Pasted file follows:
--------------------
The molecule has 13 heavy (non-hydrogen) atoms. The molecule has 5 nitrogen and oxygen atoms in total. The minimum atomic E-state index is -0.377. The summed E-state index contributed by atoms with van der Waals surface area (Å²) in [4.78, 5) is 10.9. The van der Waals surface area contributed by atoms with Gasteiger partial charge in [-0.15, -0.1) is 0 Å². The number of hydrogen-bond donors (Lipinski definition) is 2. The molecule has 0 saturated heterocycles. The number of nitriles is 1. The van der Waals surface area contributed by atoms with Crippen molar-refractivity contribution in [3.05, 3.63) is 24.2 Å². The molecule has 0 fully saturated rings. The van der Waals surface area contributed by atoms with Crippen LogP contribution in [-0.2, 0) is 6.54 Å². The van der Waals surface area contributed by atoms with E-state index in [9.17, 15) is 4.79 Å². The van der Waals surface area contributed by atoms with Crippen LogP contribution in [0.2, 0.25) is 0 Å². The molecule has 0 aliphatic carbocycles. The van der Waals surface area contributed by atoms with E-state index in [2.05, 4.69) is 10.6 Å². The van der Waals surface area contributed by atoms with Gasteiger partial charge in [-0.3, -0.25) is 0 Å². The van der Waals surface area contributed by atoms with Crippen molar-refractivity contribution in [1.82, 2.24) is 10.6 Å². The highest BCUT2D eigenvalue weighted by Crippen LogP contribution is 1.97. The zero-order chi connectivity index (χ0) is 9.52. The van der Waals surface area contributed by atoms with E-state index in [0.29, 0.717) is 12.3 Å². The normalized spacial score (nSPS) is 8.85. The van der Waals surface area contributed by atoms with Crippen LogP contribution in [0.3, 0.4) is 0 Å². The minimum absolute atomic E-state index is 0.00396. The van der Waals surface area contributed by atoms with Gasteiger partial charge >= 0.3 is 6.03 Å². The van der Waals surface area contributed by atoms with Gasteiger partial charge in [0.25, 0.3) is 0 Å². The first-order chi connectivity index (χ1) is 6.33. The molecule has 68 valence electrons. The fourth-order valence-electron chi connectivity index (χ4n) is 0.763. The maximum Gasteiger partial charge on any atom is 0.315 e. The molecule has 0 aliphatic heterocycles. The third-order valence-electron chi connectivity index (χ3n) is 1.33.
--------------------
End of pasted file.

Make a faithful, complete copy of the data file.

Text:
The molecule has 13 heavy (non-hydrogen) atoms. The molecule has 5 nitrogen and oxygen atoms in total. The minimum atomic E-state index is -0.377. The summed E-state index contributed by atoms with van der Waals surface area (Å²) in [4.78, 5) is 10.9. The van der Waals surface area contributed by atoms with Gasteiger partial charge in [-0.15, -0.1) is 0 Å². The number of hydrogen-bond donors (Lipinski definition) is 2. The molecule has 0 saturated heterocycles. The number of nitriles is 1. The van der Waals surface area contributed by atoms with Crippen molar-refractivity contribution in [3.05, 3.63) is 24.2 Å². The molecule has 0 fully saturated rings. The van der Waals surface area contributed by atoms with Crippen LogP contribution in [-0.2, 0) is 6.54 Å². The van der Waals surface area contributed by atoms with E-state index in [9.17, 15) is 4.79 Å². The van der Waals surface area contributed by atoms with Crippen LogP contribution in [0.2, 0.25) is 0 Å². The molecule has 0 aliphatic carbocycles. The van der Waals surface area contributed by atoms with E-state index in [2.05, 4.69) is 10.6 Å². The van der Waals surface area contributed by atoms with Gasteiger partial charge in [-0.3, -0.25) is 0 Å². The van der Waals surface area contributed by atoms with Crippen molar-refractivity contribution in [1.82, 2.24) is 10.6 Å². The highest BCUT2D eigenvalue weighted by Crippen LogP contribution is 1.97. The zero-order chi connectivity index (χ0) is 9.52. The van der Waals surface area contributed by atoms with E-state index in [0.29, 0.717) is 12.3 Å². The normalized spacial score (nSPS) is 8.85. The van der Waals surface area contributed by atoms with Crippen LogP contribution in [0.3, 0.4) is 0 Å². The minimum absolute atomic E-state index is 0.00396. The van der Waals surface area contributed by atoms with Gasteiger partial charge >= 0.3 is 6.03 Å². The van der Waals surface area contributed by atoms with Gasteiger partial charge in [0.25, 0.3) is 0 Å². The first-order chi connectivity index (χ1) is 6.33. The molecule has 68 valence electrons. The fourth-order valence-electron chi connectivity index (χ4n) is 0.763. The maximum Gasteiger partial charge on any atom is 0.315 e. The molecule has 0 aliphatic heterocycles. The third-order valence-electron chi connectivity index (χ3n) is 1.33.